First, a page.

Federal Reserve Chair Janet Yellen’s view that there’s plenty of room for gains in the labor market was confirmed by yesterday’s jobs report, economists said, bolstering the case for maintaining monetary stimulus.
While the Labor Department report showed employers added more than 200,000 jobs for the sixth straight month in July, there were also indications of fragility. A broad measure of unemployment that includes people working part-time because they can’t find full-time jobs rose, while wages stagnated.
The data support the Fed’s statement this week that a range of indicators suggests there’s “significant underutilization of labor resources,” according to Millan Mulraine, deputy head of U.S. research and strategy at TD Securities USA LLC in New York.
“This is what the Fed was hoping for,” Mulraine said. “There is sufficient slack in the labor market that there would be no urgency for them” to raise the benchmark interest rate for the first time since 2006.
A measure of underemployment rose to 12.2 percent last month from 12.1 percent in June. Average hourly earnings were unchanged in July after advancing 1.1 percent in the first half of the year.
The jobs report puts Fed officials “exactly where they wanted to be” after their July 30 policy announcement, said Aneta Markowska, chief U.S. economist at Societe Generale in New York. The Fed’s guidance on the future path for interest rates now “rests on the lack of wage growth,” she said.
The headline unemployment rate unexpectedly rose to 6.2 percent from 6.1 percent as more people sought jobs. The share of Americans employed or looking for work, known as the participation rate, increased to 62.9 percent in July from 62.8 percent in June, which matched the lowest level since 1978.
The 209,000 advance in non-farm payrolls last month followed a 298,000 June increase that was stronger than initially reported. The last time payrolls grew by 200,000 or more for at least six months in a row was in 1997.
Still, the increase in payrolls lagged the median forecast for a 230,000 increase in a Bloomberg survey of economists. Treasuries advanced as investors pared bets the Fed will accelerate a reduction of monetary stimulus forecast to begin next year.
The yield on the five-year note fell nine basis points, or 0.09 percentage point, to 1.67 percent in New York. The Standard & Poor’s 500 index slipped 0.3 percent to a two-month low of 1,925.15.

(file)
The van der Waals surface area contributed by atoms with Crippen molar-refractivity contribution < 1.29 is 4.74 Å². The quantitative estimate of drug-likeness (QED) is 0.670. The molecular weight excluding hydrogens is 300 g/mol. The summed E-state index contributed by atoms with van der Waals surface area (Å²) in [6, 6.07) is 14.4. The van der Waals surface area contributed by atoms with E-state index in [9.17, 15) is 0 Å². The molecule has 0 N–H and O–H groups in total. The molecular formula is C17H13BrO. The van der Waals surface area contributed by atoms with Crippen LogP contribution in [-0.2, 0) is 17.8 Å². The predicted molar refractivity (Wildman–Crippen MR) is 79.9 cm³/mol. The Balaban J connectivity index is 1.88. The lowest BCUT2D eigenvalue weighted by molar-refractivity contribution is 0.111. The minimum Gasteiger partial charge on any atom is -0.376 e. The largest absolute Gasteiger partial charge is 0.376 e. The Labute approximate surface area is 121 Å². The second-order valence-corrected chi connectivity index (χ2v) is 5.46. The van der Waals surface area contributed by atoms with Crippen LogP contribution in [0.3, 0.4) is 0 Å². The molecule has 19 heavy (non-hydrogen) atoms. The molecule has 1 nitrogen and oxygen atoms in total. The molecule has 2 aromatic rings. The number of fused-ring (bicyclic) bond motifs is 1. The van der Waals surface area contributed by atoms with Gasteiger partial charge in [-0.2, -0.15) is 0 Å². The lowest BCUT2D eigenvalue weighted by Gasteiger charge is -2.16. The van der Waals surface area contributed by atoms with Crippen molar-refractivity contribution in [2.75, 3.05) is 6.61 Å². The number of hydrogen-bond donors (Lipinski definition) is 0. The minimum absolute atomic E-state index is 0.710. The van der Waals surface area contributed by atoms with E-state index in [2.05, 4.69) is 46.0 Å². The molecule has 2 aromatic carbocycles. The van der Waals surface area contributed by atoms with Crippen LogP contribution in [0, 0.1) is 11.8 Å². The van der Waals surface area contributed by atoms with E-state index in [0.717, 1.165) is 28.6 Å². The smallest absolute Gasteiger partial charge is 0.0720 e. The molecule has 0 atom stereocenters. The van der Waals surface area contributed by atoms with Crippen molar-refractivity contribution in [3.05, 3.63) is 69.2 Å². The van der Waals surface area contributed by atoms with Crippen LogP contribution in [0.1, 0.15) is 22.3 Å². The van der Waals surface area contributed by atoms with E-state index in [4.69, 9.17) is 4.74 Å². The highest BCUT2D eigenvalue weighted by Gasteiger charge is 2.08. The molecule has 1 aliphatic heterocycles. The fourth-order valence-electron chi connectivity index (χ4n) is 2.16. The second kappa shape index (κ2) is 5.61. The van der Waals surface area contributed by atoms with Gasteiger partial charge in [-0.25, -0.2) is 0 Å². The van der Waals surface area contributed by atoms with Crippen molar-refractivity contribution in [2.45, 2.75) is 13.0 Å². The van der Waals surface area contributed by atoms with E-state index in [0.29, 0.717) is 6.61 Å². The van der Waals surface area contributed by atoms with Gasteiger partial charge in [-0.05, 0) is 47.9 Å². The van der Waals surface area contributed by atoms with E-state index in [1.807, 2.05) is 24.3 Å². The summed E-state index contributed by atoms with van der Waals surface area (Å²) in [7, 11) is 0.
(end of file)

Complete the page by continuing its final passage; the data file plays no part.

The report “does nothing to support the notion that the Fed is going to pull forward the rate of liftoff,” said Ward McCarthy, chief financial economist at Jefferies LLC in New York. While job gains “were solid,” they “just didn’t meet unrealistic expectations,” he said.
As more people start seeking jobs, the unemployment rate could rise, giving the Fed more room to maintain near-zero interest rates as it winds down asset purchases, a process officials have said the central bank will probably complete in October.
Stagnant wages provide further support for the Fed’s easy-money policies, said Pacific Investment Management Co.’s Bill Gross.
“American wages on Main Street are Janet Yellen’s number one concern,” Gross, manager of the world’s biggest bond fund, said during a radio interview on “Bloomberg Surveillance” with Tom Keene.
Not everyone was as bearish.
“This economy is strong and the Fed will be normalizing interest rates sooner rather than later,” said Chris Rupkey, chief financial economist at Bank of Tokyo-Mitsubishi UFJ Ltd. in New York.
Construction companies and factories were among those that added more to payrolls in July than a month earlier. Employment gains cooled at retailers, business services and education and health services.
Other reports on consumer spending and manufacturing showed the economy gaining speed.
Manufacturing expanded last month at the fastest pace in more than three years, led by a surge in orders. The Institute for Supply Management’s factory index increased to 57.1, the highest since April 2011, from 55.3 a month earlier, the Tempe, Arizona-based group reported yesterday. Readings above 50 indicate growth.
Consumer spending rose in June by the most in three months, according to data from the Commerce Department, ending the quarter on a strong note and signaling that job growth will bolster the world’s largest economy.
Strong demand for cars is one reason New York-based aluminum maker Alcoa Inc. is hiring. A $300 million expansion at Alcoa’s Davenport, Iowa, facility led to 150 new full-time jobs, said Rob Woodall, manufacturing director at the plant.
“This is following the growth in automotive, but this is also because of an expansion of the use of aluminum in automotive,” Woodall said during an interview at the facility, which boasts the world’s largest aluminum rolling mill.